This budget had really none of that sort of thing.
And, while we spend a lot of time trying to parse (understand) market narratives, it is often instructive to “nod” in the direction of the efficient market hypothesis, and to see what the constellation of asset prices has to say about the budget.
And it wasn’t much. No material stock or sector swings, in aggregate. Even stocks that were net beneficiaries, such as childcare (G8 Education) had little observable impact either way.
The travel stocks were affected by the ongoing “pushing out” of the international borders commentary, which now appears to comfortably include 2022. As such, Sydney Airports, Flight Centre, Webjet and Qantas all sold off.
But for the most part, the Aussie market was more affected by global developments. The quickest “sure fire” way to know if the budget was deemed “a disappointment” relative to expectations was if the dollar fell, and it did, if only modestly.
So, whilst many budgets can drive stock and sector changes, or portfolio construction more broadly, this isn’t one.
The iron ore windfall looks to be mostly spent (about 80% of it, over the forward estimates), meaning no lurch towards austerity, or a quicker than expected return to surplus, and that is good and sensible policy, which, all else equal, is supportive to the equity market.
That spending is set to be higher, seemingly permanently, as a share of GDP, will almost certainly provoke the ratings agencies, but again, we think such a downgrade will have little effect.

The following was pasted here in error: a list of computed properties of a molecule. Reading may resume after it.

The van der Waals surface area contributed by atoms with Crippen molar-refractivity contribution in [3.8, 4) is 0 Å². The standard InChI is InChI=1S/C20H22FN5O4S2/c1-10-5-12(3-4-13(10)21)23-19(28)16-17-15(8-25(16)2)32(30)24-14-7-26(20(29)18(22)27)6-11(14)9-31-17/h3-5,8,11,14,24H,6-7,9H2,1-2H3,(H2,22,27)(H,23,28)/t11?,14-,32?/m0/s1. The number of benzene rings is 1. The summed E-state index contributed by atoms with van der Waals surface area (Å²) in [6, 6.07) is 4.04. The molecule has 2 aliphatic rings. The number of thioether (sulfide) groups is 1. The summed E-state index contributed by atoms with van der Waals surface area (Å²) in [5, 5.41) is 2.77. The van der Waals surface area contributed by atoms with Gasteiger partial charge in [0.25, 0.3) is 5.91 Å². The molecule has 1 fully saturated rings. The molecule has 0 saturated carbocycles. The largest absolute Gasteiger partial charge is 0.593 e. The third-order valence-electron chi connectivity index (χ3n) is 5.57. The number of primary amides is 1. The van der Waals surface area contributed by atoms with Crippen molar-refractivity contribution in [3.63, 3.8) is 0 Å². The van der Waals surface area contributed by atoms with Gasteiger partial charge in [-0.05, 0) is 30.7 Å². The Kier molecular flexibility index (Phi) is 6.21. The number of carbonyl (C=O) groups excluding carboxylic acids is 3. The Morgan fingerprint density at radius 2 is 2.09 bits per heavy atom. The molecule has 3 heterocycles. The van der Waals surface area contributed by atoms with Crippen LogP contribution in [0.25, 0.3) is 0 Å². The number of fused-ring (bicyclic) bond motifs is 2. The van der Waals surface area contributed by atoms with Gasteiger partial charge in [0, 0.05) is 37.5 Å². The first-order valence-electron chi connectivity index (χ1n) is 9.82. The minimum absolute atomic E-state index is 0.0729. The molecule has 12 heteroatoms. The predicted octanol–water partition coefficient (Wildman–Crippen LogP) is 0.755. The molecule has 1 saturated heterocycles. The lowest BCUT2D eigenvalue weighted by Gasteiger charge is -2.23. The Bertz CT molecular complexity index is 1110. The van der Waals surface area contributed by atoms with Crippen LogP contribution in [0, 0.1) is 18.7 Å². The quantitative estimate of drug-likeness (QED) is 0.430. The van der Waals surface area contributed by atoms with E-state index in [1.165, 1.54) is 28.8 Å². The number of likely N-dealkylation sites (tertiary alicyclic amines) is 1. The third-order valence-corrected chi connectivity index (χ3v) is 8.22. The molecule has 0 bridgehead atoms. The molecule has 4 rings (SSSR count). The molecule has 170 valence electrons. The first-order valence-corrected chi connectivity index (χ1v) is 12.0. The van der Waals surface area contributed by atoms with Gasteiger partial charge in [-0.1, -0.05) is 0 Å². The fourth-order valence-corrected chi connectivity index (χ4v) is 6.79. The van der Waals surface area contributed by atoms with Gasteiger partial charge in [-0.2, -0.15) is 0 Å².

Important Information: This document has been prepared by Aequitas Investment Partners ABN 92 644 165 266 (“Aequitas”, “our”, “we”), a Corporate Authorised Representative (no. 1284389) of C2 Financial Services, (Australian Financial Services Licensee no. 502171), and is for distribution within Australia to wholesale clients and financial advisers only.
This document is based on information available at the time of publishing, information which we believe is correct and any opinions, conclusions or forecasts are reasonably held or made as at the time of its compilation, but no warranty is made as to its accuracy, reliability or completeness. To the extent permitted by law, neither Aequitas nor any of its affiliates accept liability to any person for loss or damage arising from the use of the information herein.
Please note that past performance is not a reliable indicator of future performance.
General Advice Warning: This document has been prepared without taking into account your objectives, financial situation or needs, and therefore you should consider its appropriateness, having regard to your objectives, financial situation and needs. Before making any decision about whether to acquire a financial product, you should obtain and read the relevant Product Disclosure Statement (PDS) or Investor Directed Portfolio Service Guide (IDPS Guide) and consider talking to a financial adviser.
Taxation warning: Any taxation considerations are general and based on present taxation laws and may be subject to change. Aequitas is not a registered tax (financial) adviser under the Tax Agent Services Act 2009 and investors should seek tax advice from a registered tax agent or a registered tax (financial) adviser if they intend to rely on this information to satisfy the liabilities or obligations or claim entitlements that arise, or could arise, under a taxation law.